Commercial Real Estate Collapse Triggering 45% Drop In Property Value As Business Face Foreclosure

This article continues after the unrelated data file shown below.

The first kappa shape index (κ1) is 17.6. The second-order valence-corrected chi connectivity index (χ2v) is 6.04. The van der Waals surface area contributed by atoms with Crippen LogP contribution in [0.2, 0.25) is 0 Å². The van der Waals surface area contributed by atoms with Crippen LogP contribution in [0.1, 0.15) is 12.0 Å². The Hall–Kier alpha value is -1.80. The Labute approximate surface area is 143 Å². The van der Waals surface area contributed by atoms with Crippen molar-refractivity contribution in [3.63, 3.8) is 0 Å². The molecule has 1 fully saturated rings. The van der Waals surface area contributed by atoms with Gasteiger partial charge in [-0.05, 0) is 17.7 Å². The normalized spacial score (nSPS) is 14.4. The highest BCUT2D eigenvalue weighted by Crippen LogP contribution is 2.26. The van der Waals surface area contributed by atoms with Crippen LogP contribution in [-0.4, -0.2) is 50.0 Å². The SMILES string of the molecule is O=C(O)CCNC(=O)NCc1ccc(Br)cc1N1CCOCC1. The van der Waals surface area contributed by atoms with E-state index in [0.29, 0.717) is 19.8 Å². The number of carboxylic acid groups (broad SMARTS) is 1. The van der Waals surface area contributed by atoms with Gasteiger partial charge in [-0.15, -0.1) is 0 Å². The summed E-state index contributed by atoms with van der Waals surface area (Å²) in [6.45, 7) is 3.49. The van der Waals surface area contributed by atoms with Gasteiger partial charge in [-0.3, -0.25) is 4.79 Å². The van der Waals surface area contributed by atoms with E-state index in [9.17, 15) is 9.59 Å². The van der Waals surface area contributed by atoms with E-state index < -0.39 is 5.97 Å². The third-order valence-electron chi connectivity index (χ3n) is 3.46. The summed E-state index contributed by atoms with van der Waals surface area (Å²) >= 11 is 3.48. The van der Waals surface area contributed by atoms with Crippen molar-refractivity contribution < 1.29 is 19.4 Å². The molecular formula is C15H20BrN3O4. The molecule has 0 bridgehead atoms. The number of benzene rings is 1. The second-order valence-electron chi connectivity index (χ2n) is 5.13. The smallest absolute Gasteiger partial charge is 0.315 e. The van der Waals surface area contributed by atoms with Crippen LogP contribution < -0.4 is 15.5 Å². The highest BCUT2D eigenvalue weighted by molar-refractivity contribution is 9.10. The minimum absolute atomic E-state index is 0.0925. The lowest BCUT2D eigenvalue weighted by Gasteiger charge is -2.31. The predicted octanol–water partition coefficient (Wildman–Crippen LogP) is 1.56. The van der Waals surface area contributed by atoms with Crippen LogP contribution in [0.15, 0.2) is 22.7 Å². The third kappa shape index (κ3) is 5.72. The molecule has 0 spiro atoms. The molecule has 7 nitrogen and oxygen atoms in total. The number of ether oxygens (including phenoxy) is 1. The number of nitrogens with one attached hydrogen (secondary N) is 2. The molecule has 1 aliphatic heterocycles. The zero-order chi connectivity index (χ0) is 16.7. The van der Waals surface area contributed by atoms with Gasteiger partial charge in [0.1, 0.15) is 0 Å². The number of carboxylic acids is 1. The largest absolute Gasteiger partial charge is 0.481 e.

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While the entire country is on a countdown to the end of the health crisis, the retail industry should brace itself because a huge wave of closures is coming. Analysts from stockbroking firm UBS are warning that “at least tens of thousands” of store closures will occur as a result of the permanent shift in consumer behavior and the rise of e-commerce, whereas a new study conducted by Morgan Stanley experts found that 1 out of 3 shopping malls will soon disappear from the U.S. economic landscape. The decay of struggling U.S. malls has been years in the making. Industry analysts have been speculating for years what would be the ultimate catalyst to trigger malls’ undoing – and after the sanitary outbreak hit, they had their answer. It seems like hundreds of commercial properties have reached the point of no return across the U.S., and that’s mainly attributed to the fact that the strict social distancing restrictions forced consumers to learn to buy the things they like, want, and need using online platforms. In face of endless possibilities and increased convenience offered by the virtual experience, it’s very unlikely customers ever resume their previous spending patterns in physical stores. Already, 18 major retailers filed for bankruptcy, mostly concentrated in apparel and footwear, home furnishings, grocery, and department stores, according to Green Street reports. Some of these businesses spent over 100 years building their brands into household names, but in 10 short years, a retail apocalypse swept across the industry and left stores empty while malls started to lose relevance. The decay of the sector, like so much in the last decade, can be traced back to the last financial crisis. After the housing bubble burst, several retailers struggled to make it through the Great Recession. Hundreds of thousands of employees were laid off and private equity firms intervened, but in that process, they burdened mall brands with massive amounts of debt. Even companies that managed to stay afloat during the current recession, have been announcing mass store closures hoping to curb their expenses. Consequently, such closures are having a huge impact on mall occupancy rates and recent numbers are already showing it. In the first quarter of 2021, regional malls in the United States registered the highest vacancy rate in history at 11.4%. The outlook for the sector remains bleak as many more closures are expected. In a report released in April, UBS predicted that in the best-case scenario roughly 80,000 retail stores would close all across the nation in the next few years, affecting nearly 9% of all retail stores, which means one in eleven stores in the United States is on the verge of disappearing forever. In the worst-case scenario is that twice that number of stores could be shut down, accounting for as many as 150,000 closures. In face of this gloomy forecast, and considering it would be incredibly difficult to fill in all that vacant retail space during one of the worst economic recessions this country has ever experienced, according to a team of Morgan Stanley analysts, 30 to 35 percent of U.S. malls are likely to close for good over the next few months. In other words, 1 out of 3 shopping malls may go extinct even before the economy reopens. Until two years ago, Green Street Advisors still expected them to disappear by 2030, but after last year’s events, that forecast got remarkably adjusted: now they anticipate the malls will fade out before the end of this year. Investors are now having to assess if the best move is to reoccupy the vacant space or cut out the distressed property from their portfolios entirely. Remaining a viable option for investment in a market that is becoming increasingly distressed will certainly not be easy. Already, some of these property owners have taken some desperate measures to keep doors open. As a sign of the times, while vaccines roll out across the country, thousands of people are getting vaccinated in abandoned Kmarts, Sears, and Toys R Us, instead of CVS pharmacies or local health clinics. For mall owners that have seen store vacancy rates skyrocket over the past twelve months, the symbolism of having deserted stores transformed into mass vaccination clinics underscores how rapidly our economy has changed after the health crisis began, and how the retail apocalypse is turning our once-thriving economic landscape in a dystopian scenario. And even though the end of the outbreak might be in sight as the distribution of the vaccine ramps up, for decaying malls, it seems that this “new normal” means that the new dystopian reality is here to stay.

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